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No Fare Hike - ROTA Eyes County System
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Riverbank Oakdale Transit Authority directors on April 10 again discussed the public bus system's failure to meet state funding requirements by recovering at least 10 percent of their costs in fares and talked about possible options such as handing over its operation to Stanislaus County Regional Transit.

They declined, however, a recommendation from their transit coordinator Donna Bridges to raise the local system's fares by 25 cents. Fares are currently $1.50 for seniors and the disabled and $2 for the general public. Encouraged by news the fare box recovery figure had climbed from about 7 percent in 2010-2011 to 9 percent in the current financial year, they asked for more information and postponed action to their next meeting in June.

Funding for ROTA comes from Local Transportation Funds derived from one-fourth cent of the general sales tax collected statewide. For ROTA to continue receiving state funds it must collect 10 percent of total operating costs in fare revenue, Bridges reminded the board.

Since ROTA did not achieve the 10 percent fare box ratio in fiscal year 2010-2011, it incurred a penalty of $14,000, the difference between the mandated fares and the actual fares, and ROTA will lose this much in funding for the fiscal year 2012-2013.

In addition, ROTA is currently not being charged for approximately $18,000 in costs. The Local Redevelopment Authority, for example, which manages the Riverbank Industrial Park where buses are stored and the transit coordinator's office is located, does not charge for rent, water and electricity. The city absorbs ROTA's costs for technical support, office supplies and Bridges' use of a city vehicle. Storer Transit in addition has not increased ROTA's costs for the past two years to help meet the fare box ratio.

Local clubs, Bridges added, have purchased bus tickets and distributed them for free, which helps fare revenues. But ridership remains the same and ridership must increase for ROTA to reach a 10 percent fare recovery ratio.

Presenting several options to achieve that, Bridges noted Stanislaus County has proposed merging ROTA with its Stanislaus Regional Transit (StaRT) system which already provides services to smaller cities like Patterson and would offer a simple transition through an agreement to serve.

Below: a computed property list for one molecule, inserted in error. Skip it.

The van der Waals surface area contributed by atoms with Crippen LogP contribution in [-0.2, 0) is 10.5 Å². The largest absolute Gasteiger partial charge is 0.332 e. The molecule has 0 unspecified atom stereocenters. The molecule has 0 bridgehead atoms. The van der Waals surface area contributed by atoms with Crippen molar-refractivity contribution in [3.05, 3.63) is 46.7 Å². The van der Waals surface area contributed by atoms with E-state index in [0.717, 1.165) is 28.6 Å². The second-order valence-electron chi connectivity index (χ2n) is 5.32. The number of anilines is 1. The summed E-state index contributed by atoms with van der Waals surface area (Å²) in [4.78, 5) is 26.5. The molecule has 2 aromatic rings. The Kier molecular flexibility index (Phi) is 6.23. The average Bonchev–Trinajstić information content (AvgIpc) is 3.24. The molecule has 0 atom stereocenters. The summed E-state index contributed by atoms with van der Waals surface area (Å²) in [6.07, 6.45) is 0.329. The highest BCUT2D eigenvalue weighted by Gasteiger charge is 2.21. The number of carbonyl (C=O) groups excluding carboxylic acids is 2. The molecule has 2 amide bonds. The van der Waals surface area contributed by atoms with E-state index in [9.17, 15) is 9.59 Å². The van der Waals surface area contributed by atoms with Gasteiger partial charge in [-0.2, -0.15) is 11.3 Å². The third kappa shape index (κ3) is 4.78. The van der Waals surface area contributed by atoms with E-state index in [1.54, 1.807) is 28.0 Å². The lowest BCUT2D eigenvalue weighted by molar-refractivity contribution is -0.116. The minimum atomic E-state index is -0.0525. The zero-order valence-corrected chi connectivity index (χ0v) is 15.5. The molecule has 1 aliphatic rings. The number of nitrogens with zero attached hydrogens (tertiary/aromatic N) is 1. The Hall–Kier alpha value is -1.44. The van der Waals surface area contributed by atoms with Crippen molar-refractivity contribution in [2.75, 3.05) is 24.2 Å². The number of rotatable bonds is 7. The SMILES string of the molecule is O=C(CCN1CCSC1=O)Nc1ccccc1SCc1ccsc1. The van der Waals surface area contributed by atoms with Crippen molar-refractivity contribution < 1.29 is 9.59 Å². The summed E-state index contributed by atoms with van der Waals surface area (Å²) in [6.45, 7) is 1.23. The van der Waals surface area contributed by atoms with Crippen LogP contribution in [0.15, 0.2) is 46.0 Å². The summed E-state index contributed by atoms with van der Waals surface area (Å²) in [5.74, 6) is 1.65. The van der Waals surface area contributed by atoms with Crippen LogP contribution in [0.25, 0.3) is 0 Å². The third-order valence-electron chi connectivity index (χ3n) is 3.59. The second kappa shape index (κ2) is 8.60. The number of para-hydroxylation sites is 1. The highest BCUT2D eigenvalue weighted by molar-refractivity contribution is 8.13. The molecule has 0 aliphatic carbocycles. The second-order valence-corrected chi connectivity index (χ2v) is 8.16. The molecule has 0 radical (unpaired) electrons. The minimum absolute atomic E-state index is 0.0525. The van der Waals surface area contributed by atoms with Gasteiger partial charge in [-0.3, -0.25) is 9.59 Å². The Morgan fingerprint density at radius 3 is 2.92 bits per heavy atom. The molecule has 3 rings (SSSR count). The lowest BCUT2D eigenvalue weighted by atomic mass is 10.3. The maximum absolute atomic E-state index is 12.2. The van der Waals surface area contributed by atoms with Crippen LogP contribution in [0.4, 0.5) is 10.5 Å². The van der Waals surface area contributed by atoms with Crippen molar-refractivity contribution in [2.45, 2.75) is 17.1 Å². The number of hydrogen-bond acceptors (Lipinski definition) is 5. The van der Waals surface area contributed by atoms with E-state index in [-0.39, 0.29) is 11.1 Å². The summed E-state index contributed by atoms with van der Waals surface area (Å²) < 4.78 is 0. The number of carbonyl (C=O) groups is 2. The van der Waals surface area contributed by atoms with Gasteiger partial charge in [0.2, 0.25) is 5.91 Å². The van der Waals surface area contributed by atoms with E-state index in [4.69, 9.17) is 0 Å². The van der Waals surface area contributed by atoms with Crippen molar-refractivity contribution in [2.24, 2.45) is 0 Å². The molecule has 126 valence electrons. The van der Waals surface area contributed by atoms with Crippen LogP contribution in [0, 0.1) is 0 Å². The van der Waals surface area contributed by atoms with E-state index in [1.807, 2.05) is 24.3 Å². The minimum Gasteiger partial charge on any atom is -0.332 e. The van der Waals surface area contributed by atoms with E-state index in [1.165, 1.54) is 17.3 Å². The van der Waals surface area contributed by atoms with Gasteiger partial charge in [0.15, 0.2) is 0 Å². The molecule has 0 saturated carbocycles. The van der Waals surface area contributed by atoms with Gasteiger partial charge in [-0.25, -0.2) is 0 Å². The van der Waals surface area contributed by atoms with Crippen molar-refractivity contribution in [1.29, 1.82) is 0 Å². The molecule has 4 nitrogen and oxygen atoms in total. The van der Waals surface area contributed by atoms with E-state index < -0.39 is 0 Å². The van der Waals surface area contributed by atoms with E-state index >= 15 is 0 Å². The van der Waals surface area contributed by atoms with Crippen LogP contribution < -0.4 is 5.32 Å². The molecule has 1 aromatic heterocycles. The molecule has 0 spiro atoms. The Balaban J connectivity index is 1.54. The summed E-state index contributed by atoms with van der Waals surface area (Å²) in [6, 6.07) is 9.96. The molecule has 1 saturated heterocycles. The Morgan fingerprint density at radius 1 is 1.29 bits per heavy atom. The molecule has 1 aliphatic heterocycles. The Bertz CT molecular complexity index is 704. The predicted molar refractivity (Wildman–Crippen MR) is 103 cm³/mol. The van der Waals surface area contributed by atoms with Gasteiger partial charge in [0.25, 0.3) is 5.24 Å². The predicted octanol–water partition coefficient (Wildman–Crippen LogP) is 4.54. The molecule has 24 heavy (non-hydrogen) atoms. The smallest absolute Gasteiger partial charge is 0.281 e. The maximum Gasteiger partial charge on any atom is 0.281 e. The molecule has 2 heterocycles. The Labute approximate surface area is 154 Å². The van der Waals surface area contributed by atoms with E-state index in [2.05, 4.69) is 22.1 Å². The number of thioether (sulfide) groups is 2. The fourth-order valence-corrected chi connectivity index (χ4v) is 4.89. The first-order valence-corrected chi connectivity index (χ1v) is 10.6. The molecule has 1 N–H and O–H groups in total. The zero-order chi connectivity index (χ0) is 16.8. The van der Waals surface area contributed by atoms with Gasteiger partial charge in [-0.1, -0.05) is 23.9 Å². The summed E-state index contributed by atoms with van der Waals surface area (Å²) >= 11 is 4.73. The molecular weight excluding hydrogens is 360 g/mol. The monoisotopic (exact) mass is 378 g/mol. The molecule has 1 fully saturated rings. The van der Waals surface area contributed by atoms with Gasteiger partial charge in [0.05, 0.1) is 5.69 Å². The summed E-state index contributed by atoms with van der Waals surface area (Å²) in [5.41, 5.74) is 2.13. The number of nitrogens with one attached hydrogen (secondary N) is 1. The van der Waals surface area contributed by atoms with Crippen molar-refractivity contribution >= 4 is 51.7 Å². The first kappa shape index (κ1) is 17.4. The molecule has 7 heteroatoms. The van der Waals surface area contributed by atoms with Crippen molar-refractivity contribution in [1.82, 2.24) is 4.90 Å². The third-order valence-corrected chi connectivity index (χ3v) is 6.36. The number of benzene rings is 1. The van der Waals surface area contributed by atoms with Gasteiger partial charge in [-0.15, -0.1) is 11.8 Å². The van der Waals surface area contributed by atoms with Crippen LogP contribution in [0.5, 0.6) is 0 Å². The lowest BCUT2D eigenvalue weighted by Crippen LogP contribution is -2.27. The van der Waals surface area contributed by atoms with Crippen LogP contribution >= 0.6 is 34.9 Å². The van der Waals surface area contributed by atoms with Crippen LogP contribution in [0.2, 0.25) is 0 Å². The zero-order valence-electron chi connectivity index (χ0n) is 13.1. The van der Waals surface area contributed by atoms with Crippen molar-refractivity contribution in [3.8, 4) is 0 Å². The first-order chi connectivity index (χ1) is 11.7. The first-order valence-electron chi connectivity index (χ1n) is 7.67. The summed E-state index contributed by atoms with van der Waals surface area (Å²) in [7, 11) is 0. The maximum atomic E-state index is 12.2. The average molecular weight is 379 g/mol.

Among the benefits, ROTA's insufficient fare box ratio would no longer be a concern because those cities with higher ratios would compensate StaRT for the lower ones and fares would be what the county charges at $1.50 or less.

ROTA, however, would lose its local control to Stanislaus County and the joint powers authority (JPA) that runs ROTA would be dissolved; the county would only guarantee the current level of service for the first year and customer service might deteriorate when lost in the larger system.

In another option, Bridges suggested Oakdale and Riverbank could consider dissolving the JPA and submitting separate claims to the Stanislaus Council of Governments (StanCOG) for transit funds. Oakdale might be able to continue functioning because it provides about twice the riders that Riverbank does including many students (about 700 per month) who ride the buses in Oakdale. (Oakdale school buses do not pick up students within the city limits). But it would be limited by vehicle service hours and see its operating costs increase. Riverbank, she felt, would not be able to support its own transit system for lack of riders.

Most transit agencies in the state are struggling financially, and all transit agencies in Stanislaus County have raised bus fares to achieve the 10 percent fare recovery ratio. ROTA directors were presented with this option last year but declined because they did not want to discourage riders, Bridges said, estimating every 25 cents in fare hikes would increase the fare box ratio by 1 percent.

When the ROTA was formed in 1994, the Public Works Department provided administrative oversight and was given a stipend for hours performed. As the system grew, it needed more administrative services. So in January of 2006, ROTA promoted the part time coordinator to a fulltime position. Then in 2009 her job was cut back to three-quarter time. Currently ROTA operates very efficiently, said Bridges. Her transit coordinator's position could be cancelled and administration returned to Public Works. This would reduce operating costs. If ridership remained the same, however, the required fare box ratio would be closer but not achieved.